In April 2015, we published the Remote Manifesto on our blog. There were 9 people in the company at that time, which means we've grown over 600% during that time, with 54 people on our team as I write this.
You might be curious what it's like to work remotely at GitLab. Watch this video to hear from our team!
The Remote manifesto outlines the over-arching principles. Yet it's the handbook that details the specifics.
The communication guidelines in the handbook are thorough. My friend asked me how I could possibly remember it all. In fact you don't have to. When you start out at GitLab, you read the handbook, but you still act and react with your old habits. Luckily your colleagues will remind you, and help you learn how to be more GitLab.
A typical thing is to see someone say "I'm going out for lunch." But you don't need to tell people at GitLab you're going AFK (away from keyboard). So invariably, someone else will remind them: Hey no one is checking up on you.
As the handbook says:
Everyone at the company cares about your output. Being away from the keyboard during the workday, doing private browsing or making personal phone calls is fine and encouraged.
You're expected to get your work done, and organize your own time. We do keep a group availability calendar, so if someone is away everyone can see easily.
Another typical thing is to be chatting 1:1 with someone, and someone else will say: Hey we should bring this to a group channel so others can see.
As the handbook advises:
If you use chat please use a public channel whenever possible, mention the person you want to reach if it is urgent. This ensures it is easy for other people to chime in, and easy to involve other people, if needed.
Many rules of communication in face to face offices are implicit. Having the Handbook helps making those rules explicit and clear.
The rules, according to the the Remote Manifesto are the same, but we had to make some changes to accommodate a larger group.
We still keep a running agenda, which acts like an internal "GitLab News" update. It's expected that even if you can't make the meeting, you still read it. We start with agenda items which anyone can add.
Then we get an update from members of a functional team. So you can find out what other teams are working on easily and ask questions. Our Marketing team gives an update on Mondays!
We still use the time for bonding too. This is one of my favorite guidelines in the handbook:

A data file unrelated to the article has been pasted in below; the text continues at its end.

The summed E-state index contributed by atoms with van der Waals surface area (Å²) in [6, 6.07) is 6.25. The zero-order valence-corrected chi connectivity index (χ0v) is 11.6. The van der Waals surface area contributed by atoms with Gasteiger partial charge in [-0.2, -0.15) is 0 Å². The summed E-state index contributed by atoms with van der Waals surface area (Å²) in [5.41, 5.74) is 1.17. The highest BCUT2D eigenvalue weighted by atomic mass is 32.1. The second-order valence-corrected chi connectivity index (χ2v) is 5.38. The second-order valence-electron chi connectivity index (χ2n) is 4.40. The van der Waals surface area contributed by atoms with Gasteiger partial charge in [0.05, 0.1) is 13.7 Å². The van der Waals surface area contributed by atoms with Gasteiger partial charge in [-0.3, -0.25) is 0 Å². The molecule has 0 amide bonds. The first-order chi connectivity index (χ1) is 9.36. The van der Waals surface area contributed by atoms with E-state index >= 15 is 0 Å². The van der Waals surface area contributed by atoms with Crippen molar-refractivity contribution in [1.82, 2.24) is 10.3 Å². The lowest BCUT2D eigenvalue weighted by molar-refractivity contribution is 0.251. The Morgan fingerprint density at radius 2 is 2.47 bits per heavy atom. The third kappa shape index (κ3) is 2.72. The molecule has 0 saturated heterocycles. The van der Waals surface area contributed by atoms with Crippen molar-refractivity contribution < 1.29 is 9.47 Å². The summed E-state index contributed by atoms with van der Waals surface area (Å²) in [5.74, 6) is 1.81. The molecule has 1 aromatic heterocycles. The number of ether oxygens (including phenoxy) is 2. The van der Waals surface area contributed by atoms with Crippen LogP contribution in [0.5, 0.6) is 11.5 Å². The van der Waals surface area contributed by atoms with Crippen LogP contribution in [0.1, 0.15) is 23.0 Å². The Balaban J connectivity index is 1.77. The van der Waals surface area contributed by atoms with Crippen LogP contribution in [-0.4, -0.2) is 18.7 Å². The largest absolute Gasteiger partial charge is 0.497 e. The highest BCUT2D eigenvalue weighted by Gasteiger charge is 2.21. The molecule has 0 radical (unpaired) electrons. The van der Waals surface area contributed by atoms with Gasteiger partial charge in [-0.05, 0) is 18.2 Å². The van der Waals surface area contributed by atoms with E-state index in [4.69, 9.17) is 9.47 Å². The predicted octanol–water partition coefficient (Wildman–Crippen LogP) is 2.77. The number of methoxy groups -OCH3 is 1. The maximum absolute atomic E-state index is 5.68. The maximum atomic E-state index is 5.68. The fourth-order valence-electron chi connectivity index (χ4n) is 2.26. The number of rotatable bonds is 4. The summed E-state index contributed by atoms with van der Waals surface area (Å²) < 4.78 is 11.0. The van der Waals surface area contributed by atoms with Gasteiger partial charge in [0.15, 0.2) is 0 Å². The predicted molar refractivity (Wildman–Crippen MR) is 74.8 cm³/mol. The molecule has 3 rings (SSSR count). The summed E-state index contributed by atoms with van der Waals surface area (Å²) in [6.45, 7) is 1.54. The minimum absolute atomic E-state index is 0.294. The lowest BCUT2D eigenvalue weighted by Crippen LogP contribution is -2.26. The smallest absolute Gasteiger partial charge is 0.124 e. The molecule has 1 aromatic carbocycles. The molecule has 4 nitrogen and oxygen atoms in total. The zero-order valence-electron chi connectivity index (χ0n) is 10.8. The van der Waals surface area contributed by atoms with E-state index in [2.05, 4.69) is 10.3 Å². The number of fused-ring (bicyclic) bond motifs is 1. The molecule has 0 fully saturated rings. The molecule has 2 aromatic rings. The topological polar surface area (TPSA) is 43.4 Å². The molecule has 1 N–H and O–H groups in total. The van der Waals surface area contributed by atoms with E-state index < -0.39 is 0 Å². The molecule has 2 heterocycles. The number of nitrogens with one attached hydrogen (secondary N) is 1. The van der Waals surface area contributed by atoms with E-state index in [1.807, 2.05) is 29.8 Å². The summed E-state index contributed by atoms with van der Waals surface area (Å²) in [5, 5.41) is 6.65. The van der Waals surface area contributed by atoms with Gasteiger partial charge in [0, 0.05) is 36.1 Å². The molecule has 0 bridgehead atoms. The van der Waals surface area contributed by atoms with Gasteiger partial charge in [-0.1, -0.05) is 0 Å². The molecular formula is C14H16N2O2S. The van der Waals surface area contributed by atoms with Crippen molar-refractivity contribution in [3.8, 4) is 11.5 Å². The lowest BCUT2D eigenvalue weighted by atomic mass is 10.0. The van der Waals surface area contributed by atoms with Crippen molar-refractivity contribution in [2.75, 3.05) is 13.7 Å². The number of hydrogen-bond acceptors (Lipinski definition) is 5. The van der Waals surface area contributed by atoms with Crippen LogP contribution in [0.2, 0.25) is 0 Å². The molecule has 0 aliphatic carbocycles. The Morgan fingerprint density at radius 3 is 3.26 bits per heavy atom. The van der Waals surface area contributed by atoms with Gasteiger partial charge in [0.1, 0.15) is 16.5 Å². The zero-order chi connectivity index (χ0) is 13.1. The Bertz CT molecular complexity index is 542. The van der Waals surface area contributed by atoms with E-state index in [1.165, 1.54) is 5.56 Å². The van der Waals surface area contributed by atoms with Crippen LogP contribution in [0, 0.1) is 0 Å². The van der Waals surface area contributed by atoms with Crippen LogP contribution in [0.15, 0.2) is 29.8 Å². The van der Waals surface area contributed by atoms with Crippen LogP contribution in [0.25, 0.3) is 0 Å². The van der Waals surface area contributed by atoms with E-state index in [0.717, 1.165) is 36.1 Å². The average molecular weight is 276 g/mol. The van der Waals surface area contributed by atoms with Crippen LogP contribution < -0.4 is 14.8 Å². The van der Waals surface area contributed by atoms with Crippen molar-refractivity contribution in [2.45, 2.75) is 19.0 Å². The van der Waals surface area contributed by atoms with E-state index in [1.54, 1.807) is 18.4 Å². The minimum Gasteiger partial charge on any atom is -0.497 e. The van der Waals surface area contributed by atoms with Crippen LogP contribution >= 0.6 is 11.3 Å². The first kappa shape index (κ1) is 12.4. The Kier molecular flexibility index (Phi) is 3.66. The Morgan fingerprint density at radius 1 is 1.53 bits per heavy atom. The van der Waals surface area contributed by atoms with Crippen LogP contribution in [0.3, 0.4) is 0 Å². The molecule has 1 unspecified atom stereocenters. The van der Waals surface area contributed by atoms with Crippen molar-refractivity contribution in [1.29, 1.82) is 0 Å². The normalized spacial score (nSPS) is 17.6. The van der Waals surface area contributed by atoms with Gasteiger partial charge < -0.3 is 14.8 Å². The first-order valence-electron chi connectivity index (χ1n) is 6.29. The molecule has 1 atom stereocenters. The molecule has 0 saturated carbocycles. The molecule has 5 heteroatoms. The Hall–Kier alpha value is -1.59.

Having pets, children, significant others, friends and family visible during video chats is encouraged. If they are humans, ask them to wave at your remote team member to say ‘Hi’.
As a remote employee since 2009, I can't even tell you how much this means to me. It reflects the human and compassionate side of GitLab. It's lovely. It's not unusual to have some small kids on laps, or dogs, or cats. The daily team meeting is meant to be a relaxing time, and it always cheers me up!
The main difference is that now we can't hear from everyone each day, so we have people grouped to speak on a specific day. Then each person talks about something they did recently, or they are planning to do. No one expects you to be "interesting" though. Whether you baked a cake or watched a movie, it's been an easy way to get to know people across the company. I was worried my nights of knitting might be boring news, but I flash a WIP (work in progress in Knitting terminology, and on GitLab) once in a while, and it's nice to share.
My favorite quote from the video above is what Ashley said: "You really get to know people and you don’t realise that you do." That's exactly how the team meeting works.
I have a feeling that I know my colleagues in this company even better than I did in previous companies. Though I haven't met any of them in person (yet!)
In an office, you might bond more easily with those in close physical proximity. With the team meeting, I feel somehow close to the people who joined around the same time as me. Jose joined right before me, and speaks before me in the team meeting, and Grzegorz joined after me, and I hand over the call to him right after me. While we don't work on the same teams, I've become more familiar with them somehow.
The notion of proximity is different in a remote organization.
One day, one of our colleagues said he was really bummed out and didn't even feel like working. Everyone rallied around him. They encouraged him with positive feedback. They encouraged him to take time off too.
I kept on thinking that if this had happened in an office, he might be on the other side of the building, struggling and I wouldn't know. The lack of physical proximity has the potential to bring us closer, as long as we are sharing what we're experiencing. While it took some bravery for him to share that, I love that he did.
I know that in a way, being remote is a challenge. I can't go make him a cup of tea and chat with him. But it gives an advantage in that we all share these experiences together.
Of course, when we do get together, we can pick up where we left off. And I'm very much looking forward to that.
We have a Remote travel grant at GitLab, to bring people together.
If you want to visit a colleague in another part of the world, or promote GitLab at events in another country, then present your travel plan to your manager or the CEO, and you can receive up to $2,000 in support for your plan!
While we don't have an office, we can get financial support to visit colleagues. I'm super excited about this! I can't wait to make a trip on this grant :)
Having the handbook out there in the open makes it easier for people to identify if they'd be a fit for our team.
If you'd like to work with us at GitLab, please check out the Jobs available.